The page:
Posted 7 Years Ago


[send message][befriend] Subscribe
TLK
As an 'exercise in diction', you certainly produce a sense of authorial style. The way that the narrator picks out details shows an almost maddening ability to stop, slow down time, and take a look at details which mainstream fiction publishers would decry as too thoughtful.
Your first paragraph doesn't focus on characters, relationship, set-up and/or drama, as a 'sensible' first paragraph might be supposed to. Instead you focus on an archetype -- one who I suspect would possibly remain somewhat anonymous even if this concept was to be extended -- and their interaction with the natural world. I can imagine a reader saying, "nothing is happening!". And perhaps the answer would be, "Yes, but why are they doing it?"
I believe that a conventional, first-person account of this scene would be focused on the child's feelings of separation. This would be clumsy foreshadowing of that precise event. What are you doing here? The words lie langorous and refuse to give an answer; they refuse even to admit precise question. The narrator doesn't know either. It is just one moment that happens to precede an event. To link them would be false narrative, psychological pomposity. What happened was nothing, and then something, and you steadfastly refuse to draw a rationalising meaning. I applaud that. There is a chronological honesty which most first-person accounts avoid with tedious flashbacks. "Here is what I now think about what happened...".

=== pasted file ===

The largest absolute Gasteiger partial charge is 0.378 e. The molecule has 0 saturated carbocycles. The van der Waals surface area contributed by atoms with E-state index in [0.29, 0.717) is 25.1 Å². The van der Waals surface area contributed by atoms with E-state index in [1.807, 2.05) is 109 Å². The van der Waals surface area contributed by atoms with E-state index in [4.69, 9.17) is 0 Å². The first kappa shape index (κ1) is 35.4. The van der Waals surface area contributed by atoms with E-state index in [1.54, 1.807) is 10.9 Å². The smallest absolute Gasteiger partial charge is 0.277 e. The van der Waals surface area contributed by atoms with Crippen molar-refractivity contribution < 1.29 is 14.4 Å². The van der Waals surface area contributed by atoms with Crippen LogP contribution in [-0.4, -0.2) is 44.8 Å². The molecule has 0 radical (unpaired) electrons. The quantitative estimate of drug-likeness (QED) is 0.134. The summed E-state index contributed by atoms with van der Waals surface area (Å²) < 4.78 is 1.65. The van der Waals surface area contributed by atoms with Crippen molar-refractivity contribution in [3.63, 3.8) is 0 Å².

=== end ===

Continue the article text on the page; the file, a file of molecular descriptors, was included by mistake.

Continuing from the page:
I think the second snippet loses some of its stylistic aloofness due to the psychologising of events. I would start with the 'variation of a grimace', and work from there. It would be interesting for the writing to be an exercise in understanding reasons behind this reaction from strangers. And the answer would be unacceptably simple: the task of finding the forgotten takes you outside of normal causality. The world cannot touch you when you don't want anything that is in it.
I feel that this is the core of a metaphysical adventure story -- this attempt at transcendence.

Posted 7 Years Ago


1 of 1 people found this review constructive.

Nostalgicc

7 Years Ago

Wow. Well, thanks. Finally a good review (can't really remember the last time I got one of those). I.. read more
TLK

7 Years Ago

I regularly lose motivation to write good reviews, as I am regularly rewarded by new writers just as.. read more

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Added on April 15, 2013
Last Updated on April 15, 2013
Tags: fiction, literary fiction, experimental fiction, alienation, unreliable narrator, hallucination, drug abuse

Author

Nostalgicc
Nostalgicc

East coast



About
Been here since 2007. 20. East Coast. I dig ambient soundscape music and often write while listening to Boards of Canada or Aphex Twin. Don't be afraid to offer serious constructive criticism, .. more..

Writing